Islamic State's New Strategy Is Suicidal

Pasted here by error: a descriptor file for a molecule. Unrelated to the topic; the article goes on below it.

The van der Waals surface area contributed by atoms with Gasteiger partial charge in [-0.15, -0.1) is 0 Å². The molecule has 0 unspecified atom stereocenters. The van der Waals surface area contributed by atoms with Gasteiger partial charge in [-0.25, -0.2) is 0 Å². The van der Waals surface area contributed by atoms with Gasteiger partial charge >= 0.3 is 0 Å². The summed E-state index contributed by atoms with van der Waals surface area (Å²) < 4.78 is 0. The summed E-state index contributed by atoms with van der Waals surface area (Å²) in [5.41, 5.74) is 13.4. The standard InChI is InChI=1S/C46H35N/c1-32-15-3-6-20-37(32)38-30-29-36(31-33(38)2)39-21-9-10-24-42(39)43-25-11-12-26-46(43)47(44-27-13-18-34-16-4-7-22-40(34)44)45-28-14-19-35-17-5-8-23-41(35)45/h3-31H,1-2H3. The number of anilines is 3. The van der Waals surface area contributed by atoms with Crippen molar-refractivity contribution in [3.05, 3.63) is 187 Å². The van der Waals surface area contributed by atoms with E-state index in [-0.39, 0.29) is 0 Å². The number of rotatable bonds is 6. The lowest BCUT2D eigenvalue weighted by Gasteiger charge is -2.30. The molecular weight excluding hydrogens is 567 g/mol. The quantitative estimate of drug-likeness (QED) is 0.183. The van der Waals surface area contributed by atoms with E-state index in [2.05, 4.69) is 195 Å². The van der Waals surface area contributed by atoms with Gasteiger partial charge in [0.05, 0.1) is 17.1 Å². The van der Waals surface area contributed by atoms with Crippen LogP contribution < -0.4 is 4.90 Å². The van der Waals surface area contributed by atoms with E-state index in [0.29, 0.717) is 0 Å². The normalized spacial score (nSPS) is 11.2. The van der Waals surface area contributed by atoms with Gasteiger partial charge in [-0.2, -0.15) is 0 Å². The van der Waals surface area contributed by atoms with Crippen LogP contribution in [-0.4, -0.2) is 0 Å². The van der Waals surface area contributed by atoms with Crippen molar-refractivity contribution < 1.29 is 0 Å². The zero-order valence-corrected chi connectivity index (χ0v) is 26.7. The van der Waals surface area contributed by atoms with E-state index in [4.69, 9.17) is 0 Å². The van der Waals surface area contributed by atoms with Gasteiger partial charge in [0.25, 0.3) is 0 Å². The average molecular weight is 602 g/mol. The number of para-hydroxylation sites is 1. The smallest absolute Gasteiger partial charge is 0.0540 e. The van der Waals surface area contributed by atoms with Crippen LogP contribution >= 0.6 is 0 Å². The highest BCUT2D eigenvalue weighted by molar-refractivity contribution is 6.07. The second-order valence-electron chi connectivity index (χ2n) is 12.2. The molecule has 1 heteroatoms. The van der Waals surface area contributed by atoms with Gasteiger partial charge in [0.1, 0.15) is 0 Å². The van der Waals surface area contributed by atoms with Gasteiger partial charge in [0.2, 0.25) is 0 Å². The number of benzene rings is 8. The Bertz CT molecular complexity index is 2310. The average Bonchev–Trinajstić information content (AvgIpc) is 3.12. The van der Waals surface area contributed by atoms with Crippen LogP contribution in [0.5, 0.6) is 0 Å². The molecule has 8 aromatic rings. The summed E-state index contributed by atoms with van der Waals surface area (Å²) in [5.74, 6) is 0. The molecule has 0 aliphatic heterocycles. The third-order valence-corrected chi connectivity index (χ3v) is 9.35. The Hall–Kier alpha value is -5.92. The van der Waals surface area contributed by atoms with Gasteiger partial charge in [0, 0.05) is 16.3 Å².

The Islamic State attacks in Paris exposed two vulnerabilities. The first is ours, to the threat posed by skilled, suicidal fighters. Yet the massacre also exposed a weakness of Islamic State, one that threatens its very existence. The threat posed by suicide attackers is all too real, and as long as the conflict in Syria and Iraq continues, there will be a supply of trained fighters to challenge Western societies, especially Europe. Yet Islamic State has had the capacity to attempt this type of attack in Europe for years, but chose not to. Paris indicates that its leader, Abu Bakr al-Baghdadi, has now committed to a strategy of provocative, international terrorism. That's a doomed strategy: It imposes additional costs on an enterprise that is already spread too thin for its resources.